TrueTime Network (External C)


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  •  Cross Industry

Short Description

TrueTime Network makes it possible to simulate wired and wireless network communications within Modelica models using Dymola. It simulates the physical layer, medium access and packet transmission in local area networks. The core of library is implemented as external C code.

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Long Description

TrueTime Network supports eight simple network protocol models: FlexRay, PROFINET IO, CSMA/CD (e.g. Ethernet), CSMA/AMP (e.g. CAN), Round Robin (e.g. Token Bus), FDMA, TDMA (e.g. TTP), and Switched Ethernet. Additionally, the wireless networks IEEE 802.11b/6 (WLAN) and IEEE 802.15.4 (“ZigBee”) are also available. Alongside the wired and wireless network models, the library includes various sending and receiving nodes for interfacing with the rest of the model). These make it possible to send and receive messages containing reals and arrays of reals over the networks. The network blocks can be configured via number of block parameters. Common parameters to all types of networks are the bit rate, the minimum frame size, and the network interface delay. For each type of network there are a number of further parameters that can be specified. For instance, TDMA requires the user to specify a cyclic transmission schedule. For the wireless networks it is possible to specify the transmit power, the receiver signal threshold, the path loss exponent, the ACK timeout, the retry limit, and the error coding threshold.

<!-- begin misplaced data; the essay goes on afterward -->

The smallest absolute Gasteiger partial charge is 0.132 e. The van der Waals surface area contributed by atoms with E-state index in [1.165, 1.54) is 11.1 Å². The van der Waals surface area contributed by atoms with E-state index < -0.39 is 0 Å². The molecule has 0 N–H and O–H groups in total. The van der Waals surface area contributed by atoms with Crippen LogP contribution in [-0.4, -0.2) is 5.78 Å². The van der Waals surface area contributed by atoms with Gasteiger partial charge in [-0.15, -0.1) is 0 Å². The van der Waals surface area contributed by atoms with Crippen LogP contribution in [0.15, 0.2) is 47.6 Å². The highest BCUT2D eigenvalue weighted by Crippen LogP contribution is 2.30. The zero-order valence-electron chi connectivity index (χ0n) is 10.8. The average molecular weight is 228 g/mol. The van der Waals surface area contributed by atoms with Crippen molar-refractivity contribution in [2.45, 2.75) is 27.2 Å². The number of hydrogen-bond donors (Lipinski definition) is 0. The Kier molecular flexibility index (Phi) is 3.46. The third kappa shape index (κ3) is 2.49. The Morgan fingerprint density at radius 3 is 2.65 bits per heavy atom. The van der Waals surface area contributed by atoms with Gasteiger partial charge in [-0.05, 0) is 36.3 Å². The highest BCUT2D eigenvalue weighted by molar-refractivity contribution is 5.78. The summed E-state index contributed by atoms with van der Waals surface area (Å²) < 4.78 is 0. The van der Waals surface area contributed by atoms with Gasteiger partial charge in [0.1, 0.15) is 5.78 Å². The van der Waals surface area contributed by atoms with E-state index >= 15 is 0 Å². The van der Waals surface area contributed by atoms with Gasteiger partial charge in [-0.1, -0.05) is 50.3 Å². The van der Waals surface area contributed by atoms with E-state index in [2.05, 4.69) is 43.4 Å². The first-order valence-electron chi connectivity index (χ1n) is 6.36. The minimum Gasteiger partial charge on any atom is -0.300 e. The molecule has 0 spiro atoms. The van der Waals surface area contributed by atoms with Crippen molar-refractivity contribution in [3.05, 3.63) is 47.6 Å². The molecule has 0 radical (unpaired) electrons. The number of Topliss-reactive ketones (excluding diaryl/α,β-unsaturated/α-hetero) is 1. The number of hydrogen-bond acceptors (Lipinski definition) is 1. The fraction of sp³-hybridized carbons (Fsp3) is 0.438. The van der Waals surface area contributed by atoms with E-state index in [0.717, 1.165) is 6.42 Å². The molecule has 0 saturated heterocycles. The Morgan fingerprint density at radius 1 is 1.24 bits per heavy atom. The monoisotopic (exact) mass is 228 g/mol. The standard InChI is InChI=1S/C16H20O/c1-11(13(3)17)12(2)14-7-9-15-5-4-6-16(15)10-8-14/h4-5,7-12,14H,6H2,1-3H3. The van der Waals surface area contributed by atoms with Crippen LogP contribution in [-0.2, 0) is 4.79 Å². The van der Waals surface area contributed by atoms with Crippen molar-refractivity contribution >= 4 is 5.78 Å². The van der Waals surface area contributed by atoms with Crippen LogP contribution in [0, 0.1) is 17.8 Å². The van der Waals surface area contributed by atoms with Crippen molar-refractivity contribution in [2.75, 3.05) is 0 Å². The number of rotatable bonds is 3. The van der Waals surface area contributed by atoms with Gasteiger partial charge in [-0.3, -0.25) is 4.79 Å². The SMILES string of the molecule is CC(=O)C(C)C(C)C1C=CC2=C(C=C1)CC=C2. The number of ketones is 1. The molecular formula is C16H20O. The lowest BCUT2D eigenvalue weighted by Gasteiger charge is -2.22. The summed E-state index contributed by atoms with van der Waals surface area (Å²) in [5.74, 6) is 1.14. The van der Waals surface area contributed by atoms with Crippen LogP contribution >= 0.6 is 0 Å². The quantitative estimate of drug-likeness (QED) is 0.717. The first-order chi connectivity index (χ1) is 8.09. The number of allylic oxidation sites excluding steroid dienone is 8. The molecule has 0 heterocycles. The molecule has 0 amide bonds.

TrueTime Network is implemented in Modelica and in C. The Modelica classes used to model communication networks relies on external function calls that are implemented in C, which in turn invokes functions of the TrueTime simulation engine. When a node tries to transmit a message, a triggering signal is sent to the network block on the corresponding input channel. The network block contains a discrete-event simulator that reads incoming messages, handles the medium access and resolves collisions, simulates the actual data transmission, and writes outgoing messages. When the transmission of the message is finished, the network block sends a triggering signal on the output channel corresponding to the receiving node, and the transmitted message is put in a buffer at the receiving side. A message contains information about the sending and the receiving computer node, arbitrary user data, the length of the message, etc. The network models simulate transmission delay but ignore propagation delay, since the latter is typically very small in a local area network. Only packet-level simulation is supported, meaning that higher-level protocols such as TCP are not included.

Release History

Release Date

Release ID

with Modelica


Tested with

January 31 2009



Dymola 7.2

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